With unlimited paid sick leave for coronavirus symptoms, why will anyone work?

Friends on Facebook are demanding that the Federal government (i.e., taxpayers) underwrite unlimited paid sick leave in order to stop the coronavirus plague.

This sounds reasonable. We don’t want an infected person coming into work at a restaurant and spreading the infection to 100 customers.

But, on the other hand, especially since our testing capabilities are so limited, wouldn’t this result in 100 percent of people with less-than-fun jobs disappearing from the workforce? Why take the risk of contact with hundreds of customers by working as a supermarket cashier when it is easy to say “I am experiencing some coronavirus symptoms and therefore, out of an abundance of caution, I am staying home to collect my Gov Sick Leave”? (Americans love nothing more than saying “out of an abundance of caution”!).

People who believe themselves to be suffering from a mild cause of COVID-19 aren’t supposed to go to the doctor or hospital, right? So the employer can’t ask for a doctor’s note.

If our policy dreams come true, will the result be a complete shutdown of the typical service business? Or, actually, almost every business. The only thing better than “work from home” is “play Xbox at home and get a 100 percent paycheck”!

Readers: Is there any possible way to design this so that people who do feel well (something no doctor can determine) will continue to work while ensuring that people who don’t feel well will stay home?

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9 thoughts on “With unlimited paid sick leave for coronavirus symptoms, why will anyone work?

  1. It is uncharitable of you to think that “100 percent of people with less-than-fun jobs” would stop working. Aside from money, I have other motivations to work. I’m an IT Manager and I’d say while I enjoy what I do, only ~%20 of it is what I would call fun.

    • Phil: By a “less than fun” job I was thinking more about someone who stocks shelves at a retail store than someone who sits at a desk! But how many Americans have truly been tested with this temptation? “Leave your desk for 2-3 months, still get the same paycheck, and suffer no disapproval” is an offer that has never previously been made. In fact, the person who decamps may get APPROVAL: “out of an abundance of caution, he is protecting society by staying home and playing Xbox.”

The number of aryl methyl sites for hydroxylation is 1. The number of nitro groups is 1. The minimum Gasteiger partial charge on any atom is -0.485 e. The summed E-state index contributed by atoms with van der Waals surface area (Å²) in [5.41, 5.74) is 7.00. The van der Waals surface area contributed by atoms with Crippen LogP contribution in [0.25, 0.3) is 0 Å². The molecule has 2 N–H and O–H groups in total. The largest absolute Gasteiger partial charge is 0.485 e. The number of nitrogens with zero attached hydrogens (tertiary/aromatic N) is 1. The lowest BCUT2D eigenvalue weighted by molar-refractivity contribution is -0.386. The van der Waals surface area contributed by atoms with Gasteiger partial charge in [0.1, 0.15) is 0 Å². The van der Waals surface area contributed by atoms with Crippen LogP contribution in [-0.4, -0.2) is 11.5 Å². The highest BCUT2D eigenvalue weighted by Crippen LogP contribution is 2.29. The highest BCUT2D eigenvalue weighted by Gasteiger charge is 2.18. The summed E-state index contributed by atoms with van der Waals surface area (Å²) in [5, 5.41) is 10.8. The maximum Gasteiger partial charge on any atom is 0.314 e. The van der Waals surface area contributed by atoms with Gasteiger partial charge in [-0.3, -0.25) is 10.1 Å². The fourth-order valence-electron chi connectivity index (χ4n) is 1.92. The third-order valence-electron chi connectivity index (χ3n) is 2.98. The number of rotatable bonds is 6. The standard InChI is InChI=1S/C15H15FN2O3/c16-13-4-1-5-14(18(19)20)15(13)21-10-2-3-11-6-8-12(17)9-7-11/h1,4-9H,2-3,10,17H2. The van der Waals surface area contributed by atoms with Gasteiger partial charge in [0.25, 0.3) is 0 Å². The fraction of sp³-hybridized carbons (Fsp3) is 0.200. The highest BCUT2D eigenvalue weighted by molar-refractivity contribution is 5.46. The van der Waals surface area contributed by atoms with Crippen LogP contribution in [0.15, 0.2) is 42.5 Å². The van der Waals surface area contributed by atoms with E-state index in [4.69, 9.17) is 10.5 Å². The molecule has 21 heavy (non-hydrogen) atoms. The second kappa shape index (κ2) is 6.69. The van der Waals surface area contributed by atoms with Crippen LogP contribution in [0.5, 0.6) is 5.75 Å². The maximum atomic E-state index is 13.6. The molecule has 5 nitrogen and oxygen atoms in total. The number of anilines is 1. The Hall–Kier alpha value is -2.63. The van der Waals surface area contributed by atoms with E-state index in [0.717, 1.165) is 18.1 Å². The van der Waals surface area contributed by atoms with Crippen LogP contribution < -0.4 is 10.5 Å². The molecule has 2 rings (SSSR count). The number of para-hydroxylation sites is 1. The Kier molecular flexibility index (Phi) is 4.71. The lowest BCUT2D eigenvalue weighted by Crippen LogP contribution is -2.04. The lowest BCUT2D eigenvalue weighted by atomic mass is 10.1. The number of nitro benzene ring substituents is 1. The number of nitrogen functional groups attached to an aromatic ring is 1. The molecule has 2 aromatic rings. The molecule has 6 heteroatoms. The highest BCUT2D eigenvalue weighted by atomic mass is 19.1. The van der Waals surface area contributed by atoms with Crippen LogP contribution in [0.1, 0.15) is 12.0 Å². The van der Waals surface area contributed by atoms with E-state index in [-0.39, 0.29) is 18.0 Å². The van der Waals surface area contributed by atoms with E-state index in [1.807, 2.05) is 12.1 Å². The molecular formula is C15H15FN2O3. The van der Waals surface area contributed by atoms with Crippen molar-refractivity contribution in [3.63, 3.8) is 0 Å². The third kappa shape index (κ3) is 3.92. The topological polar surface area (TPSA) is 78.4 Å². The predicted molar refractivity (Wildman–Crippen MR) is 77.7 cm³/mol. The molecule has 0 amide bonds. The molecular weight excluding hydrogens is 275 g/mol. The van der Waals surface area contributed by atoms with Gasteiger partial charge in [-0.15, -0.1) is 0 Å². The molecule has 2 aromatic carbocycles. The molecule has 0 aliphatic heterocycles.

2. Implement large scale mandatory testing for the corona virus. The corona virus drive through implemented in South Korea (and now in some parts of the US) is a good model. Anybody that tests positive is quarantined, and everybody else has to go back to work. Profit and stock market value is much more important than health. In a Capitalist market, survival of the fittest is the most important, a virus killing off the old and sick should not be able to hold back profit and your stock price. The corona virus vacation (CVV) is over, now back to work!

    I am surprised that a capitalist country like the US has problems with this simple solution.

    • A note to readers: Pavel is a foreigner who is trying to interfere in our elections. This may be a crime!

    • Sam:
      Is this a crime? Perhaps not in his country.
      Pavel:
      We are still waiting for this Justin guy who was supposed to bring us Corona.

    • M: There was a last minute change, we sent the Brazilian to deliver the Corona, but Trump did not accept.
      Toucan Sam: I reported to the border today and explained that I am trying to interfere in the election. The border guards said that they are too busy with the corona and told me to go home and isolate myself for the next two weeks.

      Interfering in Canada is not a crime, just take a look at all the pipeline protesters paid for by the US oil industry currently operating in Canada.

  3. Charles Murray’s book Losing Ground talks about a similar problem. In Chapter 16 he walks through designing a government program to pay people to quit smoking and concludes that any program you could come up with will either (1) have no effect on smoking, or (2) actually increase smoking.

  4. If tests do in fact soon become widely available, would it be feasible to require anyone applying for paid sick leave to have a test result demonstrating infection?

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